“I was not allotted accommodation in my university’s hostel despite repeated requests, so I have been living [at a private] hostel. This has affected my studies, as students who live in the university’s own hostels have better opportunities for academic discussion,” a QAU student, who lives in a private hostel in Bhara Kahu, said.

He added that students who live in private accommodation cannot spend as much time at the university’s central library, whereas those who live on campus have ample time to do so.

A woman from Numl, who lives in a private hostel, said: “I am from Sindh. I applied for the hostel, but due to a shortage of accommodation I could not get the facility.”

QAU Registrar Dr Shafiqur Rehman told Dawn the university recently constructed two new hostels and the PC-I for two more has been prepared.

“We are trying to accommodate the maximum number of students,” he said.

Meanwhile, a university official blamed the university’s accommodation shortage on the admissions quota, saying that students from around the country are admitted to the university every year, which is why they face hostel accommodation problems.

“Our 10 hostels are already operational and one more will be made operational soon. We are planning to construct two more hostels in the ongoing fiscal year,” the official said.

An official at IIUI said the university also has around 10 hostels, but students are still facing a shortage of accommodation.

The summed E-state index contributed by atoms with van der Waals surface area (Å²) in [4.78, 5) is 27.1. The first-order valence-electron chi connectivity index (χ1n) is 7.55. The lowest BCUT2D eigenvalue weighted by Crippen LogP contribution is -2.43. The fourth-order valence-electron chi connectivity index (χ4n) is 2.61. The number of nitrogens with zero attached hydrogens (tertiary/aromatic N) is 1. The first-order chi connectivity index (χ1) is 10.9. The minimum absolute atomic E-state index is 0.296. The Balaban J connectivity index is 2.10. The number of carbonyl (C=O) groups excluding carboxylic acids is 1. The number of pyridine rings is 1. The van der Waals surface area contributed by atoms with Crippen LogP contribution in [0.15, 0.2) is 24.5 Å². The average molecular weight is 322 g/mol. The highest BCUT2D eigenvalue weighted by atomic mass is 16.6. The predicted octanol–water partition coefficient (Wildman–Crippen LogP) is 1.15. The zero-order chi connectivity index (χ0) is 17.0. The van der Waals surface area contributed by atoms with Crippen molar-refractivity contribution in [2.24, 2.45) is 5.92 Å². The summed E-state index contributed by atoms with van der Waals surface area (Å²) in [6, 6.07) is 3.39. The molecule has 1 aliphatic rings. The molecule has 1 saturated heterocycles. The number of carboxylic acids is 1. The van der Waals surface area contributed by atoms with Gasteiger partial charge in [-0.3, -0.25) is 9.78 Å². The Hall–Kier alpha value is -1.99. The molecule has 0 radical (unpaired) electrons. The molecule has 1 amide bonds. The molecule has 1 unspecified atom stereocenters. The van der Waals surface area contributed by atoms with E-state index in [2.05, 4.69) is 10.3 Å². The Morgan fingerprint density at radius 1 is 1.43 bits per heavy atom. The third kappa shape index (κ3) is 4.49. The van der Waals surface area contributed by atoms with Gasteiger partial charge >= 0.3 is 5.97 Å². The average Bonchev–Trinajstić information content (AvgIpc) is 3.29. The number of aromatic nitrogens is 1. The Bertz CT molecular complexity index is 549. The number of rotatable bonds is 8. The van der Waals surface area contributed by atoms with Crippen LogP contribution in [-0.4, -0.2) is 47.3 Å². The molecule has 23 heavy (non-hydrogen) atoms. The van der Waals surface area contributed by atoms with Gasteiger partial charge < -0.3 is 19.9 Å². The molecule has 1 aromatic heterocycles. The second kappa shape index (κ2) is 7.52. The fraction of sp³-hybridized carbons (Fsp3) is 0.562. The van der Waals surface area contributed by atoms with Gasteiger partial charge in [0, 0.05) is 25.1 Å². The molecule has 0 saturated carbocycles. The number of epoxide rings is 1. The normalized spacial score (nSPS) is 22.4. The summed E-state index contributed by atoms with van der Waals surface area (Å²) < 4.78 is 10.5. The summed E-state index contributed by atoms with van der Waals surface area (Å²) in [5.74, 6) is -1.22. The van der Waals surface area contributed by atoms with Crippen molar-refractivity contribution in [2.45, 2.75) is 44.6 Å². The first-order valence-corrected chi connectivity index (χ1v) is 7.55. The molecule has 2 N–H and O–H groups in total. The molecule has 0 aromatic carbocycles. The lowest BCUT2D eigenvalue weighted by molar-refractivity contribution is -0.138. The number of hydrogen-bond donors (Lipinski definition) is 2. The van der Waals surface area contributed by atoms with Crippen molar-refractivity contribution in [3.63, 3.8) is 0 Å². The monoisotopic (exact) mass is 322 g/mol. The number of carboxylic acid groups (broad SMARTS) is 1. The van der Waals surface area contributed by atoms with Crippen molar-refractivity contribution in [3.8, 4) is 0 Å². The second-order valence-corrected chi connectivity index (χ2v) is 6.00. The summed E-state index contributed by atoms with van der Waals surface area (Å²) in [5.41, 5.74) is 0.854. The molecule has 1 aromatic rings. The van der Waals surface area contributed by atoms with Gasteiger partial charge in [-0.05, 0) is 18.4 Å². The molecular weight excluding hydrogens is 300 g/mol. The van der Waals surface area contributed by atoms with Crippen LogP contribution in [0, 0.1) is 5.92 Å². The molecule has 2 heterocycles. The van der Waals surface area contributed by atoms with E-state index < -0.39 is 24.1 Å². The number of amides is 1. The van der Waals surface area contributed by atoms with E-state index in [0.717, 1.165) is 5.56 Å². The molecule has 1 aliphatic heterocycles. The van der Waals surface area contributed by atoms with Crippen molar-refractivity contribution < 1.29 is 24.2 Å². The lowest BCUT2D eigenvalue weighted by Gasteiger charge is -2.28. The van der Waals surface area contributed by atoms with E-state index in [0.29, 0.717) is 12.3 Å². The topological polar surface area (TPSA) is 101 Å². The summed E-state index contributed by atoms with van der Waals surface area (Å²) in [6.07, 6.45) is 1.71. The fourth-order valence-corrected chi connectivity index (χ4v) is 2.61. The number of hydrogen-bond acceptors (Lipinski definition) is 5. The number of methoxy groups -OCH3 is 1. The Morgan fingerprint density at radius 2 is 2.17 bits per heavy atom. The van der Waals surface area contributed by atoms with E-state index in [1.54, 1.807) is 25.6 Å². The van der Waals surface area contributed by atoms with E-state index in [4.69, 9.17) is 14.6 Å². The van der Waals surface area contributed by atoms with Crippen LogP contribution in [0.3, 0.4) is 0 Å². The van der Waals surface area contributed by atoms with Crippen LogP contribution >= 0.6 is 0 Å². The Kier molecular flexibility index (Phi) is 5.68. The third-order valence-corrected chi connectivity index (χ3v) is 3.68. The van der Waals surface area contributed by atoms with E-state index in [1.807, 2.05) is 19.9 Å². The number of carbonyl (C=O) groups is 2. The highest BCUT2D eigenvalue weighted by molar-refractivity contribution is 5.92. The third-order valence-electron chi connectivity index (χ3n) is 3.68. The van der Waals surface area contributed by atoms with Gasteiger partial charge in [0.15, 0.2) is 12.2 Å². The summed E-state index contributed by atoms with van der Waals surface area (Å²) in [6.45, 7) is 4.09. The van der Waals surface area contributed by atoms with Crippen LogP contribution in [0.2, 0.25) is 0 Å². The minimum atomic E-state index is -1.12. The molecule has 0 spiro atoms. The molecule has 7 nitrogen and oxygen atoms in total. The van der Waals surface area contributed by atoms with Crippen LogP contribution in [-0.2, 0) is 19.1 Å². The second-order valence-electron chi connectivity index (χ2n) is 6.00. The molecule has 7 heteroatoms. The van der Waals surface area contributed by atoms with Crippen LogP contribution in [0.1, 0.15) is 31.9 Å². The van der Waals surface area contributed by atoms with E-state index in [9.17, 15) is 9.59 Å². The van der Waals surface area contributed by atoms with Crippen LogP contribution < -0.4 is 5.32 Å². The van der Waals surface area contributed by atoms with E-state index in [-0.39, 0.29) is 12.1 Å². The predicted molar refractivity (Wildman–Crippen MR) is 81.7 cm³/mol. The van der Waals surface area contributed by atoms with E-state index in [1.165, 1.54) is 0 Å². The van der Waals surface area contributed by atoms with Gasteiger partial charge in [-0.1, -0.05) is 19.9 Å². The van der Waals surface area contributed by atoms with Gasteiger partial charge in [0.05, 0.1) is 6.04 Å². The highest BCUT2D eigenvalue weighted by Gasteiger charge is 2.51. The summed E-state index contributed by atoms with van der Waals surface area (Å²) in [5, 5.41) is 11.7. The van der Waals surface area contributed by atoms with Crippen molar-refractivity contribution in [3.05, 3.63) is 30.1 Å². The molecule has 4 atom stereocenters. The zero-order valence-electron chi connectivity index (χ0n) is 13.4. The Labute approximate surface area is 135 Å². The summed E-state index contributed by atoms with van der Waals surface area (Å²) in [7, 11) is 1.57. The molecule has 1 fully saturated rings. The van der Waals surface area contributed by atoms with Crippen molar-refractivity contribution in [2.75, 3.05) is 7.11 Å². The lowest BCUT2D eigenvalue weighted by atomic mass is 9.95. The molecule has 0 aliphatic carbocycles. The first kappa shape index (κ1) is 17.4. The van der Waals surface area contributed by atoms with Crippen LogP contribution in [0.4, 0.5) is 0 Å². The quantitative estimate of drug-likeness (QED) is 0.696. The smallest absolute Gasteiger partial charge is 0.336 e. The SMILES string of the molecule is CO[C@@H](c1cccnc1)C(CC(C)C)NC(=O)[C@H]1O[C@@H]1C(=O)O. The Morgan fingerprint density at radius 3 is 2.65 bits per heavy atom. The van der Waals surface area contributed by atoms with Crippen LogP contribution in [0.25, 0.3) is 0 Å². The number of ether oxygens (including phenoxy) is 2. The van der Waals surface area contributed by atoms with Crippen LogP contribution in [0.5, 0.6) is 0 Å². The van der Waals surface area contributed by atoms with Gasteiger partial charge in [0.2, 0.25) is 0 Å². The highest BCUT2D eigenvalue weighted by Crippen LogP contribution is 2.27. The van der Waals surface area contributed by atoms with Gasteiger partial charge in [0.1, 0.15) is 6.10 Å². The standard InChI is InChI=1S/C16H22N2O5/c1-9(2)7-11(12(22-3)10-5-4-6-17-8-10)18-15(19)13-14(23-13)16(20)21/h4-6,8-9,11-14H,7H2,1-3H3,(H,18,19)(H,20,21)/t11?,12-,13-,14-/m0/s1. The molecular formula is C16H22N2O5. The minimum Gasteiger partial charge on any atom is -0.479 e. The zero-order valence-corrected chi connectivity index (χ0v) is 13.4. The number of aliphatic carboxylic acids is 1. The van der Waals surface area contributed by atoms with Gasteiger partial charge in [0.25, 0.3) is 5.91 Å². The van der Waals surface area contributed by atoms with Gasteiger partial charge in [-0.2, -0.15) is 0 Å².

“Even today, I received a call from a parent from a far-flung area in Punjab seeking hostel accommodation for her daughter, but despite my efforts so far I am unable to help them,” he said, adding that financial issues are a major impediment to the construction of new hostels.

A Comsats official said the university could not provide accommodation facilities because of a funding shortage.

“We were running hostels in a rented building, but there were audit issues so we have closed down the facility. We are not offering hostels to new students, but our old female students are living in a rented hostel that is being supervised by the university,” he said.

An HEC official said that it is primarily the university’s responsibility to provide residential facilities to students.

He said that when the HEC granted NOCs to public-sector universities such as QAU and IIUI, they had planned and constructed hostels but “problems increase when these universities do not improve their facilities with the passage of time”.

He added that the HEC is a regulatory body and providing living facilities for students is the responsibility of the universities, which operate independently.

When asked why most universities do not provide adequate living facilities and why such institutions are allowed to operate, HEC spokesperson Ayesha Ikram said: “In order to ensure quality education, a university should have good quality faculty, adequate classrooms and laboratories. For this purpose, HEC has been facilitating institutions of higher learning, both in public and private sector.

“Every year, HEC provides recurring and development grants to universities. The university management, depending on their needs, allocate resources for various activities and tasks.”

Published in Dawn, December 17th, 2019